A Swiss vegan who was turned down for military service because he refused to wear leather boots has won the right to serve his country.
Antoni Da Campo, a member of Swiss animal rights organisation PEA, passed all the army’s tests but was declared “unfit for service” last December due to his veganism.
He refused to eat or wear animal products – although he did offer to pay for his own synthetic boots.
Not completing military conscription in Switzerland is punished by an extra income tax until the age of 30.
Da Campo took his case to a Lausanne appeal court in March and lost, but tried again with the Federal Administrative Court this month.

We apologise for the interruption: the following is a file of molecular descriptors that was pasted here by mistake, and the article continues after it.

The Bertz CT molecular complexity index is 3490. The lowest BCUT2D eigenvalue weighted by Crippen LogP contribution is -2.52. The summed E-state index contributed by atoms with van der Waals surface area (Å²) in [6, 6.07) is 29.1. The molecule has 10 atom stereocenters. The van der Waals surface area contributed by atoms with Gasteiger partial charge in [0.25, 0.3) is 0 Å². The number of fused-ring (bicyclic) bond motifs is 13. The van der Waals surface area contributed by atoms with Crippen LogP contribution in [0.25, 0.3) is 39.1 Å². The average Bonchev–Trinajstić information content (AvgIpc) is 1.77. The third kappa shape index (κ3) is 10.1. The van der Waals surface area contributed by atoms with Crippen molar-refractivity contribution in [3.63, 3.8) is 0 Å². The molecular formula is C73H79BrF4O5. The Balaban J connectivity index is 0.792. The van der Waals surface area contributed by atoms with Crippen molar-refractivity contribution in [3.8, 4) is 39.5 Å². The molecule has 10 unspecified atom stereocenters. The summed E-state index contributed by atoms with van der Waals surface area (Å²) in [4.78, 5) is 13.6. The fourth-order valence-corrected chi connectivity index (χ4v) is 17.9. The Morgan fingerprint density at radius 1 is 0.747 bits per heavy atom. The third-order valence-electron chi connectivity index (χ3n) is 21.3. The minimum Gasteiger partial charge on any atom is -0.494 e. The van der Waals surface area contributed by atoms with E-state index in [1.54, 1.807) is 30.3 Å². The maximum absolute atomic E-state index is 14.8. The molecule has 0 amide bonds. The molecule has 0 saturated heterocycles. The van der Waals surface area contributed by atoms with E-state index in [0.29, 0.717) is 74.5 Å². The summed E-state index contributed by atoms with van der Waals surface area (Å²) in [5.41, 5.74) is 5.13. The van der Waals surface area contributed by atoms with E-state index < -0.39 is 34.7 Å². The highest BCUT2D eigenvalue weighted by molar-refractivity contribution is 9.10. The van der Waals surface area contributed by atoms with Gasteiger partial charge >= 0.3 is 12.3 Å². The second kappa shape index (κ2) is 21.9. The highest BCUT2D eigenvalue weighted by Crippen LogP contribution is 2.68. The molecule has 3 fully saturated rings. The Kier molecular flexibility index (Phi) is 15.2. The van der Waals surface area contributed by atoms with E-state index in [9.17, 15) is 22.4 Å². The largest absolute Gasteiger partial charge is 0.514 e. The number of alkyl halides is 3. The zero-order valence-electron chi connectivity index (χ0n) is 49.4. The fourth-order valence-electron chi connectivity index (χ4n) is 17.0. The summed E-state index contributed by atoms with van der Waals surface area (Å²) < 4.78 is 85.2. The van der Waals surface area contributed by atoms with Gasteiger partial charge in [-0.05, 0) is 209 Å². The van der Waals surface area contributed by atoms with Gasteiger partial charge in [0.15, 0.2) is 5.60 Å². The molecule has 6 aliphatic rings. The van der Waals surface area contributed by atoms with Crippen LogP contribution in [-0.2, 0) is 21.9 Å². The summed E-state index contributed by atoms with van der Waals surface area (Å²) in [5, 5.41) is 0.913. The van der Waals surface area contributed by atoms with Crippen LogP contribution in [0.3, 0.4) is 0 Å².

He claimed there was “no legal basis” for declaring a person unfit for military service because they are a vegan, according to the Local.
The Court ordered the army to discuss the situation with Da Campo and the officials have now changed their minds and declared him fit for service.
Da Campo said: “There are more and more vegans in our society and I am happy to see that the army, like all public institutions, chooses to adapt itself to this reality.
“Vegans should enjoy the same rights and duties as other citizens and not be forced to pay a tax just because they refuse to put [on] boots that involved the killing of animals.”